Pentecostal Union of Romania

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A Pentecostal church in Dej.
Pentecostals in Romania by municipality (2002 census)
Pentecostals in Romania, absolute numbers (2002 census)
Pentecostals in Romania by percentage (2002 census)

The Pentecostal Union of Romania (Romanian: Uniunea Penticostală din România) is Romania's fourth-largest religious body and one of its eighteen officially recognised religious denominations. At the 2011 census, 367,938 Romanians (1.9% of the population) declared themselves to be Pentecostals.[1] Ethnically, as of 2002, they were 85.2% Romanians, 10.6% Roma, 1.9% Ukrainians, 1.8% Hungarians and 0.5% belonged to other groups.[2] They have 1,343 churches, 7,879 affiliates and 354 pastors,[3][4] along with strong lay leadership.[5] The denomination originates in the early 1920s and, headed by a central leadership, is divided into nine regional communities: Arad, Braşov, Bucharest, Cluj-Napoca, Constanţa, Oradea, Oltenia-Argeş (Craiova), Maramureş-Sătmar (Baia Mare) and Suceava.[6] Membership is concentrated in Crişana, Banat and northern Moldavia.[3]

History[edit]

Pentecostalism was introduced to Romania in 1922 by Gheorghe Bradin, who set up a thirty-member church in Păuliş, Arad County after living in the United States since before 1910; the new movement responded to a deep concern for spiritual renewal following the trauma of World War I. The church grew rapidly and it was declared illegal in 1923, presumably due to internal divisions within the church regarding its basic convictions, shared only by a few "initiated" individuals. Still, growth continued, but appeals for official status were denied in 1924 and 1929. During this time, a significant number of Pentecostal churches identified as Baptist in order to be registered with an official religious organisation as specified by the 1928 Law on Cults.[7]

In 1940 the Antonescu regime imprisoned a large number of Pentecostalists and Baptists, even planning to send them to concentration camps in Transnistria;[8] the church was outlawed from 1942 until after the King Michael Coup of 1944. It received provisional recognition in 1946 and was finally granted official state recognition in 1950, at which point membership stood at 36,000. A merger took place among at least three different groups, one of which practiced ritual foot washing. The group held its first nationwide congress in July 1951 and moved its main administrative offices to Bucharest in 1954.[5] Bradin was its first president, succeeded after his death in 1962 by Pavel Bochian. Largely a rural phenomenon until the 1950s, it now has an established presence in cities as well,[9] with about a 60%-40% rural-urban split in 2002.[10][11] A seminary was opened in 1976.[5]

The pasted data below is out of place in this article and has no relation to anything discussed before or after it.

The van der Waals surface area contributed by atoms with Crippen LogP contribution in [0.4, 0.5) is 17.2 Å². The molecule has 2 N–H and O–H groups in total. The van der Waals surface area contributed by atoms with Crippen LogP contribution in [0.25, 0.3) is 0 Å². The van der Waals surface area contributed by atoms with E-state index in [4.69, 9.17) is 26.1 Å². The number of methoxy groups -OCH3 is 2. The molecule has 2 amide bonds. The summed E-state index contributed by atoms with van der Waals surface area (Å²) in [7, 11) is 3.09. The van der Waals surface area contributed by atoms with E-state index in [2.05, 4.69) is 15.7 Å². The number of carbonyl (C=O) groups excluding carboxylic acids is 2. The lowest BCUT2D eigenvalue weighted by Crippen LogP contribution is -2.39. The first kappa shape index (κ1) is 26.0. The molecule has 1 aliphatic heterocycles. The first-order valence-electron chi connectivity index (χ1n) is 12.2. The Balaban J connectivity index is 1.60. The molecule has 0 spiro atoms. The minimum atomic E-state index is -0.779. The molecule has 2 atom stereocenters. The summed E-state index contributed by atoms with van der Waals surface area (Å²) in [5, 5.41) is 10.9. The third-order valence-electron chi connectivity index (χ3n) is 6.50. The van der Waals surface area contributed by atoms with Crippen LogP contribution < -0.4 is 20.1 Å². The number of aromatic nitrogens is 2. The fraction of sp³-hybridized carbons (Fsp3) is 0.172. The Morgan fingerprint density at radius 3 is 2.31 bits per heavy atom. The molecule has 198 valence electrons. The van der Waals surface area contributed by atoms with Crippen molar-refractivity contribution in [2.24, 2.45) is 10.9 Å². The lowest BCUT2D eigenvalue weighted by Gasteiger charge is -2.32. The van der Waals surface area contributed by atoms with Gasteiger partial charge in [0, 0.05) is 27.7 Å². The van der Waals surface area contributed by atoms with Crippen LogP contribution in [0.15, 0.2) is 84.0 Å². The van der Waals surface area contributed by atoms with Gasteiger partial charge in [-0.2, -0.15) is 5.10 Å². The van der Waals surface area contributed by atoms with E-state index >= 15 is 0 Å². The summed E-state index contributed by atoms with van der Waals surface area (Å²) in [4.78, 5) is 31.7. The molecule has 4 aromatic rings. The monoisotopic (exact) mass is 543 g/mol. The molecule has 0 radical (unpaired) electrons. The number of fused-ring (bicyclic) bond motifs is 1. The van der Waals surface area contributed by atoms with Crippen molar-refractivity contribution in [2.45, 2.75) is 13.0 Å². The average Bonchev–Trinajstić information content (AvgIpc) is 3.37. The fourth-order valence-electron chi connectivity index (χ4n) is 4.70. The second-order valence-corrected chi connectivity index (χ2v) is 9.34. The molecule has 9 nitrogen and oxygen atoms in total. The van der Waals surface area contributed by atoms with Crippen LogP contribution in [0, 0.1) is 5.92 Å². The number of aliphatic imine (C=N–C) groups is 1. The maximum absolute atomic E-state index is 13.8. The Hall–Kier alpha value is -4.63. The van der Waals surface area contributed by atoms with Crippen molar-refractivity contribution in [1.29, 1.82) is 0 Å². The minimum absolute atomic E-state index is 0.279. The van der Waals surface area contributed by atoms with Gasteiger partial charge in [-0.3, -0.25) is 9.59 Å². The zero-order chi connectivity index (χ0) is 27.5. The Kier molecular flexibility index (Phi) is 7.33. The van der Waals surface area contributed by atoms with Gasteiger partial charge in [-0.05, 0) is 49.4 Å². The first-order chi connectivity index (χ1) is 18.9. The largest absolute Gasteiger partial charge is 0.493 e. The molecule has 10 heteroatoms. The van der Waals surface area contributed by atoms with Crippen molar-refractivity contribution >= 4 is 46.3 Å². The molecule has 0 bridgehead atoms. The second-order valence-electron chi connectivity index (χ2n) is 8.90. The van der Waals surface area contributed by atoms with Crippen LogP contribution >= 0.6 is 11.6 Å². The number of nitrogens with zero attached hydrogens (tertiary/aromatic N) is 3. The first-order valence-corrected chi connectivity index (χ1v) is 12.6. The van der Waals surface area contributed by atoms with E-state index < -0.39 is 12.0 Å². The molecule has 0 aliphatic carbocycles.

During the Communist period (1947-89), Pentecostalist leaders were models of cautious discretion in their relationship with the state. Bochian spoke eloquently at home and abroad about the accomplishments of President Ceauşescu and the freedom his church enjoyed. He took part in the 50th Interconfessional Theological Conference at Bucharest in 1987 and was the only neo-Protestant quoted by the international press. He declared that his country had become "more beautiful and stronger" each year, and expressed special gratitude to the state for the pastoral programme and the publications the churches were allowed to have. He called particular attention to the cross-cultural appeal of his church (generally lacking in more established bodies), noting that services were conducted in Hungarian, German, Slovak and Ukrainian in addition to the Romanian language of the majority. At the close of his address, he praised Ceauşescu's "indefatigable work" for global peace.[12] During the 1968 invasion of Czechoslovakia, when Ceauşescu feared Romania would be invaded next, an official relayed to him that a prophecy had been made by a Pentecostal believer in Vicovu de Sus to the effect that the country's borders were protected by angels.[13]